Ukraine on Wednesday warned that many parents were not getting their children vaccinated against infectious diseases such as measles during the coronavirus pandemic, risking a loss of herd immunity.
In recent years, the post-Soviet country has had one of Europe’s low vaccination rates, partly due to a vocal anti-vaccination movement. It has experienced major outbreaks of measles.
The health ministry said the measles vaccination rate had dropped significantly this year, increasing the risk of a new outbreak of the disease.
“If we continue to vaccinate at the current rate, by the end of the year we will have 78 percent” of children vaccinated, said Deputy Health Minister Viktor Lyashko. This fell far short of the recommended 95 percent, he said.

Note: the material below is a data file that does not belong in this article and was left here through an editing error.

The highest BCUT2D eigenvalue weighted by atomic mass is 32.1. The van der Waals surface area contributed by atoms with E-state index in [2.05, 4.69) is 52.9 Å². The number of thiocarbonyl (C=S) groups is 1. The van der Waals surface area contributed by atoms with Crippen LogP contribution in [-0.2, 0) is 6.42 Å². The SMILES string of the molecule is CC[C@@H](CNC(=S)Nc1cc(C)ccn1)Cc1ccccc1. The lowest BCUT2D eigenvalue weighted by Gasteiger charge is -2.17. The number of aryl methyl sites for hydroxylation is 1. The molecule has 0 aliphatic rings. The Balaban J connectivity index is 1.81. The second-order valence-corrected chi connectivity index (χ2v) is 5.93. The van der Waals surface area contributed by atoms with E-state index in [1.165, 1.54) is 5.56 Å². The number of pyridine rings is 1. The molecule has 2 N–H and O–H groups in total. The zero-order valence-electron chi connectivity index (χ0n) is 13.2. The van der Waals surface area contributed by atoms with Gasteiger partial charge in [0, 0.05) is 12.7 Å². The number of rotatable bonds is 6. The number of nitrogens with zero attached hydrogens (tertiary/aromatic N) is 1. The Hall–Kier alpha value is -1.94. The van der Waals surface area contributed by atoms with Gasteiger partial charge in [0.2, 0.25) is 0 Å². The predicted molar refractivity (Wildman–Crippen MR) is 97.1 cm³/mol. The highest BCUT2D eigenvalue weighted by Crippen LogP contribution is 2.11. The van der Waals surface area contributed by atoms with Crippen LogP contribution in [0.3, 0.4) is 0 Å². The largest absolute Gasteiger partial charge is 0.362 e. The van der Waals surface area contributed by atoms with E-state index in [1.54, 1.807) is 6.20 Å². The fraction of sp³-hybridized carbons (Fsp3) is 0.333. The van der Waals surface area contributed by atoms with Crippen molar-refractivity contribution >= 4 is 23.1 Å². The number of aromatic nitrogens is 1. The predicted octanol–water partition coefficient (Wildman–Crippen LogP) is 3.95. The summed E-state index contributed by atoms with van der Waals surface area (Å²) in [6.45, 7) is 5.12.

Lyashko warned that such a rate would not be enough to develop “collective immunity” against measles.
“If we do not use preventative vaccination, we risk ending up with outbreaks of vaccine-preventable diseases,” he said.
Measles, which is highly contagious, is entirely preventable through a two-dose vaccine.
The vaccination rate dropped significantly in the first months of the year due to quarantine measures imposed to slow the spread of the coronavirus.
It increased slightly after lockdown restrictions were eased in late May and early June.
Between 2017 and 2019, Ukraine was among the countries most affected by measles.
More than 115,000 Ukrainians contracted the highly contagious disease and 41 died of it, according to official statistics.
Over the course of 2019, more than 93 percent of one-year-old children were vaccinated against measles.